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MUSIC is not a GENRE - Season 2 Episode #32



FEATURED SONG: REC - “Sing Owwt” (from Syncopy for the Weird)

Calling something “world music” is like calling people “Earth humans”.  In other words: DUH.  It’s a genre name that has come to mean something simply because the music industry said it should.  But when you poke it, when you dig deeper and flesh out what it’s really saying, you quickly discover that it’s nothing more than a American/Euro-centric way to marginalize any kind of music that’s from “somewhere else”.  It’s like the term “exotic”.  At first it seems innocuous, but when you pick at it you start to understand that it’s actually meant to DIVIDE not UNITE.  It’s meant to characterize something or someone less familiar as also LESS RELEVANT than our core culture.

And again, as I’ve said so many times, we’re as much victims as we are participants in this.  We ALL bristle at times from exposure to something unfamiliar.  It’s what we do next that counts the most.  Do we accept that off-putting feeling and characterize something or someone as “lesser than”?  Or do we try to connect with and understand that “otherness”?  So yes, we’ve got work to do.  But we’re also VICTIMS in that we’ve been fed misinformation & division at every turn.  Every step of the way, since the music industry was born, we have been told to like what “our kind” is expected to like, and to ignore or even demonize music that doesn’t fit in those preordained boxes.  Once you see that – once you feel how arbitrary genres & labels are, then your senses start to pick up signs & similarities in things you never thought you’d get into.

I say all this because I went through it.  This week’s selections, from more or less my formative years, all seemed somehow “foreign” to me when I first heard them.  Looking back now from 2020’s pop music vantage point, it seems silly.  Every aspect of every one of these releases is SUPER PRESENT in the pop world today, to the point where we barely notice the dozens of non-western influences swirling around.  But back then, as with just about every era before & after, music that wasn’t rock or pop or dance or country was what? … “exotic”.  It’s doubly silly in these cases because all of these releases are hybrids, merging American/British music with other forms.  Again pointing out the futility of trying to describe music by simply giving it a genre label.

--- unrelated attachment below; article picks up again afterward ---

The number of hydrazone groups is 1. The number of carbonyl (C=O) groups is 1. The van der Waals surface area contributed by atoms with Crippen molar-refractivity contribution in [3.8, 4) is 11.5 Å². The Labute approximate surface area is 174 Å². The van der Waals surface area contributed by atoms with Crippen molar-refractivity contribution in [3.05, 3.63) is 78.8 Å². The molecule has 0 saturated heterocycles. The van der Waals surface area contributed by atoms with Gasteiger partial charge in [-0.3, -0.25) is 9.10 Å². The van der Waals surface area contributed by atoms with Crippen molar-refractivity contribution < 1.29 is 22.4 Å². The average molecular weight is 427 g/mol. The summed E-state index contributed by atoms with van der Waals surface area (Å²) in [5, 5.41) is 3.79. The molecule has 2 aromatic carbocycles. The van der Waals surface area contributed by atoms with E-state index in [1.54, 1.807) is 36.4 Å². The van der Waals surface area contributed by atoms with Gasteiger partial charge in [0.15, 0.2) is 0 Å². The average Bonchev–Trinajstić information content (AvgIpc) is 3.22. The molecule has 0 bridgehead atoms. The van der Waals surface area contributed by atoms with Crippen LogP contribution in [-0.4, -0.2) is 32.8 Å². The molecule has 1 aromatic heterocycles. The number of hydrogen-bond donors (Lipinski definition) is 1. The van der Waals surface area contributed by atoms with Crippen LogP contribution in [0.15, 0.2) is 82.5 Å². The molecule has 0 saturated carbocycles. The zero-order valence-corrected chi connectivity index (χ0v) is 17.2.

UB40 started in 1978 in England, at a time when reggae & ska were huge in underground circles.  They had a diverse background, and their love of and immersion into the world of electro-rock tinged reggae made them one of the most successful reggae bands of all time.  The album I have is all cover tunes, and catapulted them to international success.

Gloria Estefan & Miami Sound Machine started in 1975 as the Miami Latin Boys.  They’re a Cuban-American band with heavy Latin music elements mixed with American pop & dance.  “Conga” – their first big hit, and “Rhythm is Gonna Get You” straddle the period when their name changed from just Miami Sound Machine, as Gloria Estefan became more & more popular.

The Jets are a Tongan-American band that started in 1977 in Minneapolis as Quasar, and are made up of Mormon brothers & sisters (Osmonds anyone?).  They had eight top-ten hits in the late 1980s, all dance-pop-r&b tunes.  “Crush on You” was their first big hit, and an incredible song.  Until two days ago, I assumed all these years they were Latin-American, partly because there were a lot of Latin-American artists at the time, partly because of their look, and partly because their name reminded me of West Side Story, though they got it from an Elton John song.

Nardo Ranks is a Jamaican dancehall reggae artist, whose music melds reggae, pop, hip hop and electronic elements.  He’s one of the first dancehall artists to cross over into the American mainstream, with his debut 1990 single, “Burrup”, which I have because my brother didn’t want it anymore.  Dancehall is a style that also started in the 1970s, but didn’t start to gain any significant commercial success until the 1980s.

ALL of the above styles put together practically define the 2020 pop landscape.  Perfect examples: reggaeton is an offshoot of dancehall, which is an offshoot of traditional reggae, and it’s EVERYWHERE.  As is Latin music – and Bad Bunny is at the nexus of both of these styles.  That is, IF you mix them with pop/dance/r&b, a la The Jets.  So yeah, this week’s five selections are basically the DNA of 2020 music.

Non-western culture music has seeped into much of my work, though not prominently.  I’ve done a lot of soundtrack music that incorporates styles and/or languages from other countries.  The best and most recent hybrid example, though, is my band REC’s latest single:

REC - “Sing Owwt” -

Do you remember any of these bands?  Do you hear their descendants and offshoots in today’s music?  Do you get what I’m saying about all this stuff being no more “worldly” than anything mainstream America (and Canada & Britain) produces?  Have there been times in your music history when you were put off by certain kinds of music?  Did you keep it at arm’s length, or did you give it time – and TAKE the time – to get to know it and let it sink in?  Discuss dammit!

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